The generation of French authors before Maupassant, including such figures as Honore´ de Balzac and Maupassant’s mentor Gustave Flaubert, aimed at realism: the depiction of everyday life in realistic terms. This was opposed to the earlier Romantic movement, which emphasized the fantastic and the exotic, in language as well as in subject matter. E´mile Zola developed this tendency further into naturalism, which was generally embraced by Maupassant. Zola, imitating scientific materialism, believed that actions in real life were caused by the intersection of character, as shaped by heredity and earlier experience, with random events. Accordingly, he held that the plots of literary works must be determined by the same forces. Maupassant faithfully follows this dictum in ‘‘Two Friends.’’ Following some months of separation as a result of the siege, the two friends, Morissot and Sauvage, meet each other by chance. Their characters dispose them to follow a chain of actions that seems perfectly natural: they meet, they reminiscence about their happy days of fishing, and, somewhat intoxicated, they set off to recapture that happiness. The intersection of this natural course of action with unpredictable random events results in their deaths when they meet a detachment of Prussian soldiers. Maupassant also follows Zola’s naturalism in regard to his narrative style. The narrative voice of ‘‘Two Friends’’ rarely tells what any character is thinking, nor what he intends to do; nor does it dwell on any other motivation or event that would not have been observed by someone standing by and witnessing the events described. The tone of the story’s prose is close to journalism and rarely uses extravagant or figurative language. Even the stereotypical characterization of the Prussian officer is built entirely through describing his physical appearance and his actions. He is never called ‘‘beastly’’ or ‘‘sadistic.’’ The reader must infer these qualities from his actions.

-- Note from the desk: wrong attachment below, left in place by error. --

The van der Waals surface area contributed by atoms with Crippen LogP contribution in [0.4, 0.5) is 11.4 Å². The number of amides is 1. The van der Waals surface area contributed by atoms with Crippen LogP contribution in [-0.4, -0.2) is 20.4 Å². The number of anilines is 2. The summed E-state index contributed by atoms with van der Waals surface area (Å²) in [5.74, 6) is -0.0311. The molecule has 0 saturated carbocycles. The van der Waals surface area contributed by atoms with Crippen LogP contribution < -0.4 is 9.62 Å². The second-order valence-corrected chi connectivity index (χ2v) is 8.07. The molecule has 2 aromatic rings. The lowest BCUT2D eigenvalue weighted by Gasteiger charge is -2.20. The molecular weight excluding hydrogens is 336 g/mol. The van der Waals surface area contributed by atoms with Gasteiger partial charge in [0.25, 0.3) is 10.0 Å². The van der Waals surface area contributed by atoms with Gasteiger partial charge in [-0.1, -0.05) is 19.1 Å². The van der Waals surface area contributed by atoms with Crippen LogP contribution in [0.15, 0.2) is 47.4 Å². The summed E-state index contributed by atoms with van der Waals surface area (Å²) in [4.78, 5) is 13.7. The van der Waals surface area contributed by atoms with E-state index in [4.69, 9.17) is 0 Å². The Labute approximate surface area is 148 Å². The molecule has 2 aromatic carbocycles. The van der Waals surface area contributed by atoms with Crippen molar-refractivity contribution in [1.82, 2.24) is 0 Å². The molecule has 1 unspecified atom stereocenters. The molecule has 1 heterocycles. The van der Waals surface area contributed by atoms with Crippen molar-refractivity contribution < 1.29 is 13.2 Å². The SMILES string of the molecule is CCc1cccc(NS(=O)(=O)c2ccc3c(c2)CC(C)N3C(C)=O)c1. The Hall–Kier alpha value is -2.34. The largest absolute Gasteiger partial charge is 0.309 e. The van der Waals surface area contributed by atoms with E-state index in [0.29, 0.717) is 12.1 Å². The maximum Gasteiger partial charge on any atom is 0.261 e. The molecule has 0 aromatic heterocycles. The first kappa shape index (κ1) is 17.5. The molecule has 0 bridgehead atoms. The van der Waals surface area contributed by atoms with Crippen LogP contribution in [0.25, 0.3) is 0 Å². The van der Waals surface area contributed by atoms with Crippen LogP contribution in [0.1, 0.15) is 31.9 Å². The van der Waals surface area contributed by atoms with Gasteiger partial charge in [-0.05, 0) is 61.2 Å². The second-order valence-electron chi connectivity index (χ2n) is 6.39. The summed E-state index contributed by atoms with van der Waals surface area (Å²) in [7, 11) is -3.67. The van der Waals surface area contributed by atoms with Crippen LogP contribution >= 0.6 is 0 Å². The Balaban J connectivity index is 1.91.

Another French aesthetic school of the late nineteenth century was symbolism, which held that meaning could be more powerfully communicated by the use of dramatic symbols that would evoke a spectrum of meanings in the reader’s mind that was drawn from the shared knowledge of myth and art, and from the innate commonalities of the unconscious mind. In general Maupassant had little use for this type of writing, but he nevertheless indulges in it in his description of the bombardment fired by the Mont-Vale´rien fort against unseen Prussian forces, which is built into a symbol of the futility of war. But even this is largely accomplished by the evocation of the concrete loss of the families of any Prussian soldiers who might be killed by the action (since their distant deaths could not be seen, they are left to the reader to infer or imagine).
Sara Constantakis, Thomas E. Barden – Short Stories for Students – Presenting Analysis, Context & Criticism on Commonly Studied Short Stories, vol. 28 (2010) – Guy de Maupassant – Published by Gale Cengage Learning.